Student Of Medicine

Gallbladder Disease Symptoms

A pear-shaped organ that is located in the right upper quadrant of the abdomen, the gallbladder acts as a reservoir for bile. This Buzzle write-up provides information on the symptoms of gallbladder disease.
The gallbladder is a tiny, pear-shaped organ that is located under the liver. When fully distended, it is around 8 cm and 4 cm in length and width, respectively. It is connected to the common bile duct through a small duct called cystic duct. The function of the gallbladder is to store and concentrate bile, a yellow-colored digestive fluid that is produced by the liver. The release of bile occurs after the release of cholecystokinin, which in turn is released when food enters the small intestine. Cholecystokinin stimulates the gallbladder to contract, which causes bile to be released into the small intestine via the common bile duct. Bile facilitates the digestion of fats in the small intestine.

Cholelithiasis, which is characterized by the presence of gallstones, is one of the medical conditions that commonly affects the gallbladder. Gallstones are stone-like deposits that form when the concentration of cholesterol and bilirubin in bile is higher than usual. Excruciating pain might be felt when the gallstones block the ducts that drain the gallbladder. When the presence of gallstones leads to the inflammation of the gallbladder, one is diagnosed with cholecystitis. If the gallbladder function is adversely affected, it could give rise to various symptoms.

Genetic disposition, old age (usually over 40 years), gender (women are more susceptible), consumption of a diet rich in fat content, obesity, etc., are some of the factors that are linked to gallbladder disease.

Symptoms of Gallbladder Disease

Unusual feeling of abdominal fullness after every meal
Pain that radiates to the chest or the right shoulder blade
Constant fatigue
Burping or belching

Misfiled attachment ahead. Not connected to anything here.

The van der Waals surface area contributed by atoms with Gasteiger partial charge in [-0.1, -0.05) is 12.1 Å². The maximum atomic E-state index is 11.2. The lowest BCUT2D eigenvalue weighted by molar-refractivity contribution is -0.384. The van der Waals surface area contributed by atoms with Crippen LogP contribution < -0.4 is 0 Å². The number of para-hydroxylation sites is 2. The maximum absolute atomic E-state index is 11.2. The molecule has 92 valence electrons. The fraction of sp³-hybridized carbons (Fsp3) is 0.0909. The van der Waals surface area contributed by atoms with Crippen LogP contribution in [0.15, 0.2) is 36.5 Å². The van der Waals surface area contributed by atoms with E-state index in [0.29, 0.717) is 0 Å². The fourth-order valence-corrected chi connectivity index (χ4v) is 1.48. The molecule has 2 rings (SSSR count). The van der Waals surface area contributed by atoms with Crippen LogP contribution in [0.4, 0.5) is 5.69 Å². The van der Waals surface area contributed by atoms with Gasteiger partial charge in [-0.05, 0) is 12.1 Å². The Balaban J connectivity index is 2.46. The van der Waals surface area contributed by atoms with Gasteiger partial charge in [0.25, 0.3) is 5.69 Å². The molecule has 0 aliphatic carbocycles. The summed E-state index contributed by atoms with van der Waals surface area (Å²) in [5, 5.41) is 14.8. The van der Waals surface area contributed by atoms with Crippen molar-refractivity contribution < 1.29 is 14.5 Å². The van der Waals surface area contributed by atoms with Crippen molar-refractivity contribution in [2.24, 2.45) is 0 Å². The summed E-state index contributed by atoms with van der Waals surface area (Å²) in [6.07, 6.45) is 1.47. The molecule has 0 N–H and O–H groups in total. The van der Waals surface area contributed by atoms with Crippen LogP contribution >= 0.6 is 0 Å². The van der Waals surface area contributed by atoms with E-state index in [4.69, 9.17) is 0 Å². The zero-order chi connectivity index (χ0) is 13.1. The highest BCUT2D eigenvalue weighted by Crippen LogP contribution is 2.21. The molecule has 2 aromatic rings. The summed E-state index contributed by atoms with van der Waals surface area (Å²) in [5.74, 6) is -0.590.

Loss of appetite
Biliary colic
Severe abdominal pain
Pain in the upper right section of the abdomen
Abdominal pain that mostly occurs after fatty meals
Pain while taking deep breaths

If the aforementioned symptoms persist, medical assistance must be sought. Diagnostic tests or imaging studies that can help diagnose gallbladder disease include:

CT scan
Hepatobiliary scintigraphy
Cholangiography for examining the bile duct
Endoscopic retrograde cholangiopancreatography for diagnosing problems related to the gallbladder, bile duct, and liver

The treatment of gallbladder disease would be ascertained after considering factors such as the patient's age, sex, and medical history. In some cases, the use of oral bile acid supplements might be suggested to dissolve gallstones. Shock wave lithotripsy is another treatment that is suggested for those who cannot undergo cholecystectomy, which refers to the surgical removal of the gallbladder.

Precautionary Measures

Since gallbladder attacks often occur after meals, especially when one eats fatty foods. It is advisable to follow a low fat diet. Cut down on the intake of the following food items or avoid them to prevent gallbladder attacks:

Brussels sprouts
Artificial sweeteners
Dairy products
Spicy Food
Red meat
Food rich in trans fats or saturated fats
Fried Foods

Besides excluding the aforementioned items from your diet, increasing your fluid intake (water and fresh fruit juices) would prove beneficial. Apricots, apples, papaya, melons, garlic, okra, carrots, cucumber, and artichoke are some fruits and vegetables that can be safely consumed. Also, you can eat lean meat in moderation. Following a low fat, low-cholesterol, high-fiber diet and staying physically active would certainly lower the risk of gallbladder disease to a great extent.

Disclaimer: The information provided in this article is solely for educating the reader. It is not intended to be a substitute for the advice of a medical expert.